ShareEmailPrint To learn more, read: Posted on January 14, 2015December 7, 2016By: Belkis Giorgis, Global Technical Lead for Gender, Management Sciences for Health (MSH); Fabio Castaño, Global Technical Lead for Family Planning and Reproductive Health, Management Sciences for Health (MSH)Click to share on Facebook (Opens in new window)Click to share on Twitter (Opens in new window)Click to share on LinkedIn (Opens in new window)Click to share on Reddit (Opens in new window)Click to email this to a friend (Opens in new window)Click to print (Opens in new window)This post is part of the Woman-Centered Universal Health Coverage Series, hosted by the Maternal Health Task Force and USAID|TRAction, which discusses the importance of utilizing a woman-centered agenda to operationalize universal health coverage.Who is accountable for the young woman dying during childbirth in a hospital in Lusaka, Zambia? For the woman in a health center in Bugiri in Uganda? For the girl child in a rural home in Uttar Pradesh, India? In a shanty town in Tegucigalpa, Honduras? Who is accountable for the women and adolescent girls in a thousand places everywhere?The burden of ensuring safe delivery does not fall solely on the shoulders of women and girls, but falls on all of us. Whether we are policymakers, service providers, development workers, husbands, fathers or mothers-in-law, we can all make a difference. It is our responsibility to do so. As a society, we owe it to women to ensure they have a safe delivery and access to family planning information and services.Complications from pregnancy and childbirth are the leading cause of death among women and female adolescents in their reproductive years in low- and middle-income countries. Both family and cultural structures, as well as the health system, fail many women and girls, especially those living in rural and hard-to-reach regions. This is evidenced by the father who married off his daughter when she was a child, the husband who would not let his wife go to a health facility and a lack of affordable, accessible, quality facility-based care. These factors—in addition to ill-equipped clinics, poorly trained health workers and cultural perceptions that childbirth does not require skilled care—contribute to the high maternal mortality rates in developing countries.We have the responsibility to hold policymakers accountable for reforming health systems in pursuit of universal health coverage (UHC), which will transform populations’ health and save women’s and children’s lives. UHC shifts the burden of health costs from women to society and in a small way, shows our gratitude to women for giving life. UHC recognizes that women should not be neglected when they give birth and that women should not die while giving life. The responsibility of caring for women during delivery is a societal debt paid partly by eliminating the obstacles to safe, skilled and respectful care during childbirth.Because women often bear the greatest share of the economic costs associated with their families’ health, UHC can also have a proportionally greater effect on women by dramatically reducing their out-of-pocket costs and offering financial protection.Low-income countries must start with modest but high-impact services. A core package of services for reproductive, maternal and child health driven by community health workers provides the logical cornerstone of UHC plans.Family planning should be non-negotiable and included in even the most frugal UHC plans. Everyone has the right to access family planning services, which includes the ability to choose when and how to utilize a variety of options. Fulfilling the unmet need for family planning alone would prevent 150,000 maternal deaths and 640,000 newborn deaths globally each year.Through UHC, health systems can be strengthened to ensure that frontline health workers are in the right place at the right time to deliver the right services effectively.Who is accountable? We are. UHC that delivers for women and girls in the post-2015 era requires us all to be accountable. We must embrace this responsibility to accompany, support and empower women and adolescent girls on this journey fraught with both barriers and possibilities.Share this:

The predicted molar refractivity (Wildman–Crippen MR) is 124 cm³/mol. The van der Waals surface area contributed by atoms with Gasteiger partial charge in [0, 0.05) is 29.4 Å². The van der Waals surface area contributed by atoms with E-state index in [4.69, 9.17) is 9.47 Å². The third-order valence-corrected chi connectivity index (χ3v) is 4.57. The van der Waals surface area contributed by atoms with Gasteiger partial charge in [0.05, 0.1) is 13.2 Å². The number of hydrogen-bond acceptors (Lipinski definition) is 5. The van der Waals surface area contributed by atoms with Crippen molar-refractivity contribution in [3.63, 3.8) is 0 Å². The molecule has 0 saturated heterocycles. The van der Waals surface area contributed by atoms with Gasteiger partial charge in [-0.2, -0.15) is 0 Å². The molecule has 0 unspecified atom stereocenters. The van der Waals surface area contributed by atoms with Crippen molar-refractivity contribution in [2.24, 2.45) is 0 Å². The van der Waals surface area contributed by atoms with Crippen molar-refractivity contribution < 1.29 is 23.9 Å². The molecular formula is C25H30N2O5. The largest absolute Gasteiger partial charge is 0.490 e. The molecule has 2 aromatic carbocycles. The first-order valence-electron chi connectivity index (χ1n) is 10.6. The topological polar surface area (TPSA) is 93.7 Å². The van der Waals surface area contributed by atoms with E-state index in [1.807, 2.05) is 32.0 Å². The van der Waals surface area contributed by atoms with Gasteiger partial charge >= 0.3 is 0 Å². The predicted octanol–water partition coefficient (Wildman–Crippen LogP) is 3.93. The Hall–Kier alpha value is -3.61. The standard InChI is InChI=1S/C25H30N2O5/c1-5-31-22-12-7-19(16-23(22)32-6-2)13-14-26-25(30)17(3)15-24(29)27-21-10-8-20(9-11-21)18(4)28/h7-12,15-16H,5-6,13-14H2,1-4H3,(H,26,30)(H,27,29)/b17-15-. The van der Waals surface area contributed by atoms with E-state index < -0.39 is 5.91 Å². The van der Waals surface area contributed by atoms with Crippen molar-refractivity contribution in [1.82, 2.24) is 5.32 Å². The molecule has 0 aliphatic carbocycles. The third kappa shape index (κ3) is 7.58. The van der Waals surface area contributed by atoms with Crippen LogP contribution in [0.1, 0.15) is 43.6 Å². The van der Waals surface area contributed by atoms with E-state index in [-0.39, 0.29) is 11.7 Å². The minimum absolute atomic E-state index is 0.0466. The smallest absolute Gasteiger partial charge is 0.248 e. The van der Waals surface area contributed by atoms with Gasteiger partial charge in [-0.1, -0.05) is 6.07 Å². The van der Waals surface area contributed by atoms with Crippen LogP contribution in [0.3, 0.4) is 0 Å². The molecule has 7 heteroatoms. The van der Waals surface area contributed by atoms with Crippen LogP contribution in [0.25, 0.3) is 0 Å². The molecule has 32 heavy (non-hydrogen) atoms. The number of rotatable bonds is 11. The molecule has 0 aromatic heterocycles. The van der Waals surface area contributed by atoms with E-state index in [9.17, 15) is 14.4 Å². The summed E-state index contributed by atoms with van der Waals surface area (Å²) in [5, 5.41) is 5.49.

For over 30 years, November 15 has been a day set aside to celebrate the spirit of philanthropy and the dedicated individuals who work in philanthropic circles. National Philanthropy Day honors the tradition of caring for each other and improving the world.From large foundations to small nonprofits, your impact on communities across the United States is undeniable. Without you, countless animals would go unrescued, children would lose afterschool programming, artistic organizations would fold, and the rights of citizens would be in danger.Imagine that for a minute. What would this world be like without philanthropy?Simply put, philanthropy is “goodwill to fellow members of the human race.” (Thanks, Merriam Webster!) Whether you’re a donor or a nonprofit staffer (or both), that desire to improve a situation and care for others is more than just a fleeting emotion. It’s a way of life. It motivates you in good times and lifts you up in bad.Celebrate PhilanthropyLooking for ways to celebrate National Philanthropy Day this year? Here are three quick, easy things you can do to spread the love.Email—Use your donor management system to send a dedicated email blast to your donors thanking them for their support. Get out the white board or construction paper and write out a “thank you” message. Include a photo of yourself and/or your entire team along with your homemade sign. Share the image on social, too.Social Media—Include posts on social media celebrating your donors and volunteers. They make you’re work possible. Include photos from fundraising receptions and community events. Feature a few of your top donors and long-time volunteers throughout the day. Tag them if possible for added appreciation. Use the hashtag #NationalPhilanthropyDay to join the online conversation.Website—Add a homepage banner image to your website that celebrates National Philanthropy Day and an uplifting call to action. Link to your online donation page. Share the image on social, too.Philanthropy is the backbone of who we are. Whether it’s a financial donation or the gift of time, it feels good to do good. Nonprofits bring people together, unite and inspire us, and improve our daily life. Through conversation, education, events, and performances, your work keeps us connected.And it’s what we love about you. It’s why we do what we do, too.Network for Good believes in the power of small nonprofits. We believe in providing useful resources and a donor management system that improves efficiency. Our goal is to free you up to do the good you do in your community. We’re proud to serve you and your mission.From all of us at Network for Good…Happy National Philanthropy Day!
Looking for a new way to show your donors some love this Valentine’s Day? Look no further! Let our Donor Love infographic show you the way. We’re here to help you with all your nonprofit fundraising and marketing needs, including:Campaigns & AppealsThank YousResults & ReportsDonor RelationsCommunicationsCheck out our donor love infographic today. Plus, hover over each image for a special surprise!Donor Love InfographicRead more on The Nonprofit Blog